"Hearing with the heart improves our focus, memory, and connection with what needs to be heard and understood. Hearing with the heart is an action of discipline, which transforms hearing into empathic listening." --Suzanne Kyra

Hearing—the first sense developed in utero—connects the fetus to the outside world. Hearing translates sound waves, while listening is our mind and heart attending to what we are hearing. If the sounds are melodious, they soothe our body; if the sounds are harsh, they place our body into a defense mode of self-protection. Hearing is the umbilical cord that grounds us to each other. Because sounds can intimately touch our memories, generating sensations in our body and images of times past, it is important to discern which sounds soothe and move us, and choose to expose ourselves to those sounds, for example, by listening to our favorite music first thing in the morning. Be aware of sounds that cause tension and work at avoiding them; practice relaxing your body when exposed to harsh sounds. The ear is a delicate organ that needs protection from extreme sounds to remain healthy.

I Have Learned
... that hearing is much more than discerning the sounds coming to my ears. To hear well, I first need to care for my psychological health—the place where hearing becomes empathic listening. To physically care for my hearing requires attentiveness to the sounds and stillness around me. I can carefully evaluate the impact sounds are having on the health of my ears and nervous system. To hear with my heart is to stay open and focus on similarities between myself and others, while appreciating our differences. I have learned that sound is a vibration that causes a myriad of responses in my body. These responses can be senses of calmness, warmth, tension, fear, or anger. The more sensitive I am to the vibrations around me, the more capable I am of making sensitive, empowering choices. As with each of our senses, hearing links our bodies to the outside world.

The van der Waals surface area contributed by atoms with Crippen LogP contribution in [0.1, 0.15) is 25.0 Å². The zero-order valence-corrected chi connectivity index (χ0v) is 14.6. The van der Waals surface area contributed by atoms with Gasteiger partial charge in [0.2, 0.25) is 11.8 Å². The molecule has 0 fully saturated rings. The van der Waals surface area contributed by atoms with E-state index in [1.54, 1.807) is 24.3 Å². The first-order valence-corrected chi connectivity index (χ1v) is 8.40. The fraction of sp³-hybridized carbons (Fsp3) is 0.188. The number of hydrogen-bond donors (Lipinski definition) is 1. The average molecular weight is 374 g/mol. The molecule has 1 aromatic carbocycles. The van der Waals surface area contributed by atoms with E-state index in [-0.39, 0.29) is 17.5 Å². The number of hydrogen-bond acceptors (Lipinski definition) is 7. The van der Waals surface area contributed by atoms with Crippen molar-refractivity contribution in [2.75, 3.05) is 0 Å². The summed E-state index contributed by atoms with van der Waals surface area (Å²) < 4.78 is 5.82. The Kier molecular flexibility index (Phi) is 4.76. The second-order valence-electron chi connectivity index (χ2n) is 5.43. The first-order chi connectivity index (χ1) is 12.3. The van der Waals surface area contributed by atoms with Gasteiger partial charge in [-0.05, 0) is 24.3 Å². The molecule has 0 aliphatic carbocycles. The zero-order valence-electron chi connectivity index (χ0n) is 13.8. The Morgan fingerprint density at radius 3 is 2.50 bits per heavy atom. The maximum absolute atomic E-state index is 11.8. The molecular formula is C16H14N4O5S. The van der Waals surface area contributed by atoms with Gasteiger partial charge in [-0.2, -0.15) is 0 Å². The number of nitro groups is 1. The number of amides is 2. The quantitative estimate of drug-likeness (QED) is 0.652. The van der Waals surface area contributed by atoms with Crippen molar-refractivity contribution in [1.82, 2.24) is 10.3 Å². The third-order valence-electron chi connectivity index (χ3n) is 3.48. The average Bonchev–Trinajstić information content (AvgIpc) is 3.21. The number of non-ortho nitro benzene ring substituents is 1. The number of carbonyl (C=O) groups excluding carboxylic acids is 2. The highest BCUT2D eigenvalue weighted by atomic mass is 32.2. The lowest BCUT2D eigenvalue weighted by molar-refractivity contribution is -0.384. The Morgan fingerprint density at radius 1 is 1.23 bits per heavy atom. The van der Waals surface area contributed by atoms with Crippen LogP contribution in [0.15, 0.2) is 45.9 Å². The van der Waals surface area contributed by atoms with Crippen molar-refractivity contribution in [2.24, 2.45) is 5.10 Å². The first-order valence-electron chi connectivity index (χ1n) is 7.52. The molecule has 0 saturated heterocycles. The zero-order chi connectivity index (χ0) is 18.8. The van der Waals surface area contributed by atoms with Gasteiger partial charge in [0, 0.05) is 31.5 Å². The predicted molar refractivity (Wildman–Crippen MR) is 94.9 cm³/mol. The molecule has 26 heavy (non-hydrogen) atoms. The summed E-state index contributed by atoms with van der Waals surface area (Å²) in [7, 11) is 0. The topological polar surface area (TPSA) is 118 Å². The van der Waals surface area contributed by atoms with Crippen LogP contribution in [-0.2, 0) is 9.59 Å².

Musings on Hearing, With a Sense of Carefulness
With carefulness we can better attend to what we are hearing. How were you heard as a child? How do you hear your needs? How well do you listen empathically to yourself? How attentive are you to hearing and empathically listening to others? What do you associate with your favorite sounds?

To hear yourself and others, remember that all you need is a curious, inquiring mind and an open heart. This requires melting your defenses by moving away from distrust, fear, and expectations. It requires you to discern what you are hearing and what you need. To protect the delicacy of your ears you need to avoid exposing them to loud sounds.

My commitment to enhancing my connection with the world by empathic listening is ...

The above is an excerpt from Welcome Home to Yourself: A therapist and photographer explore the meaning of life through individual lenses—a mother and son’s journey published in 2008 by Relationships Matter Publishing Inc. www.suzannekyra.com

Author's Bio: 

Suzanne Kyra is a Registered Clinical Counselor, self-empowerment specialist, workshop leader, international speaker, consultant, and clinical supervisor at the Psychology Clinic with Simon Fraser University, B.C., Canada. She is the author of the award winning book, Welcome Home to Yourself, which is about living authentically in harmony with self and nature. Kyra has over three decades experience in all areas of human development, and is an expert in developmental stages, parenting, intimate relationships, and abundant living.